So, what books did I love?

Here we go:

A wee bit of Geography - if you cannot get to that part of the state to see it for yourself, at least read a well written book about it!

Alluring Wisconsin: The Historic Glamor and Natural Loveliness of an American Commonwealth by Fred L. Holmes - For exploring the geography and landmarks of Wisconsin, I cannot say enough about this book. I would use this with middle to highschool age students. While an older book, it is a beautifully written book written in 1937. Fred L. Holmes was a prolific writer about all things Wisconsin. A word of warning – the author was a product of his time, so some of the words he uses to describe the native population are typical of the time, but I absolutely would not throw out the book based on those few words. Here is an excerpt from Chapter 7 of the book:

“Rockbridge was the exclamation point on the route. For it is a real rock bridge! This formation of stone, one layer upon another, ten miles north of Richland Center, crosses the east branch of the Pine river. A solid wall of rock sixty feet high, one hundred feet thick and about a mile long is what proved to the world that at one time it constituted a part of the shore line of what was probably a large body of water. Cutting its way through this wall of rock, the Pine river, eight feet wide and no longer that deep, has built over itself a natural bridge. Although it is sufficiently wide, it does not serve as a wagon bridge, but is used only by visitors who go on foot. Those travelers are rewarded for their climb to the top of the bridge by lovely wild flowers, pins and birch trees. It is the one spot in Richland County where trailing arbutus grows. In the fall, bittersweet may always be found there.”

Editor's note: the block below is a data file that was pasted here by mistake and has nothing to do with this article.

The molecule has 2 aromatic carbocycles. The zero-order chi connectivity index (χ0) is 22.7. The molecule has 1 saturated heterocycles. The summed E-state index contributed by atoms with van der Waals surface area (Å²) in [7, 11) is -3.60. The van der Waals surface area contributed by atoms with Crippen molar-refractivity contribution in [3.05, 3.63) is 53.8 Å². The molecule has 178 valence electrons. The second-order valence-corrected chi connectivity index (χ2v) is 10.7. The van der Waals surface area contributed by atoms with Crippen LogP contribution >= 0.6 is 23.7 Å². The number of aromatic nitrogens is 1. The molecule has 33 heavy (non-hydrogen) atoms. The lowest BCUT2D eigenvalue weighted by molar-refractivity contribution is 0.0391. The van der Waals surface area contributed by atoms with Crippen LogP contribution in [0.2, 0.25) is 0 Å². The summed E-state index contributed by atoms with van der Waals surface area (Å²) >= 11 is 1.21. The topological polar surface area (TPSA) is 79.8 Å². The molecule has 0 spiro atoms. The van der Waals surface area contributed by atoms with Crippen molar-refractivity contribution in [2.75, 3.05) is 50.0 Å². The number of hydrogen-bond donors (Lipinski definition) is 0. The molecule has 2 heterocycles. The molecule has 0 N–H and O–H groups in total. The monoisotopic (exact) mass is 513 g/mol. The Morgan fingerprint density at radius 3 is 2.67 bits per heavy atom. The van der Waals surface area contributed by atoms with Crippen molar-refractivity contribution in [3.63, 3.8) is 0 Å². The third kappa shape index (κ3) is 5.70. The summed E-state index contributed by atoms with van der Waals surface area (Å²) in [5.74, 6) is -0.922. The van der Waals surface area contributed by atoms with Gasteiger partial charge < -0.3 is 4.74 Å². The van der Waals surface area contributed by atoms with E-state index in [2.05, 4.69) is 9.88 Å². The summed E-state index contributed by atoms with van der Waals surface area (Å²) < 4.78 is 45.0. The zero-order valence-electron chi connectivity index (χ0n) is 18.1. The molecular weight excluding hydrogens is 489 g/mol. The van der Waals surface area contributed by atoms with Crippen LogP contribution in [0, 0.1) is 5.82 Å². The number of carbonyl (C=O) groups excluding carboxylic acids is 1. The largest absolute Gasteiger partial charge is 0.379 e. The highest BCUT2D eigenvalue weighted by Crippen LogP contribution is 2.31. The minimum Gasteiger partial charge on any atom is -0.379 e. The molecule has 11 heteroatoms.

General Wisconsin History Books:

Old World Wisconsin: Around Europe in the Badger State (also published simply as Old World Wisconsin) by Fred L. Holmes. This was reprinted in 1990 (making it more easily found). He wrote the book to capture Wisconsin's amazing cultural diversity before it disappeared. This book should not be missed!

The Making of Wisconsin by Smith & Callahan (1927) – This little gem is also beautifully written and was published by the University of WI. The writing is good and interesting. You can read it for free here. You can even get it for 99 cents for your Kindle. A word of warning - again, the author's are a product of their times as are their writings, but to me, that is not a deal breaker.

Wisconsin: The Story of the Badger State A popular history, including Travelers' Guides to historic destinations by Norman K. Risjord (1995) - This book has more of the conversational tone that I was looking for in a book that covers WI history. It is NOT a WHSP book (and I think that shows through). You could easily use this for late middle school through highschool. I think this one might be my favorite of the more recently published books.

A Short History of Wisconsin by Erika Janik (2010) This book is published by the WHSP. This one was an engaging book without talking down to the reader.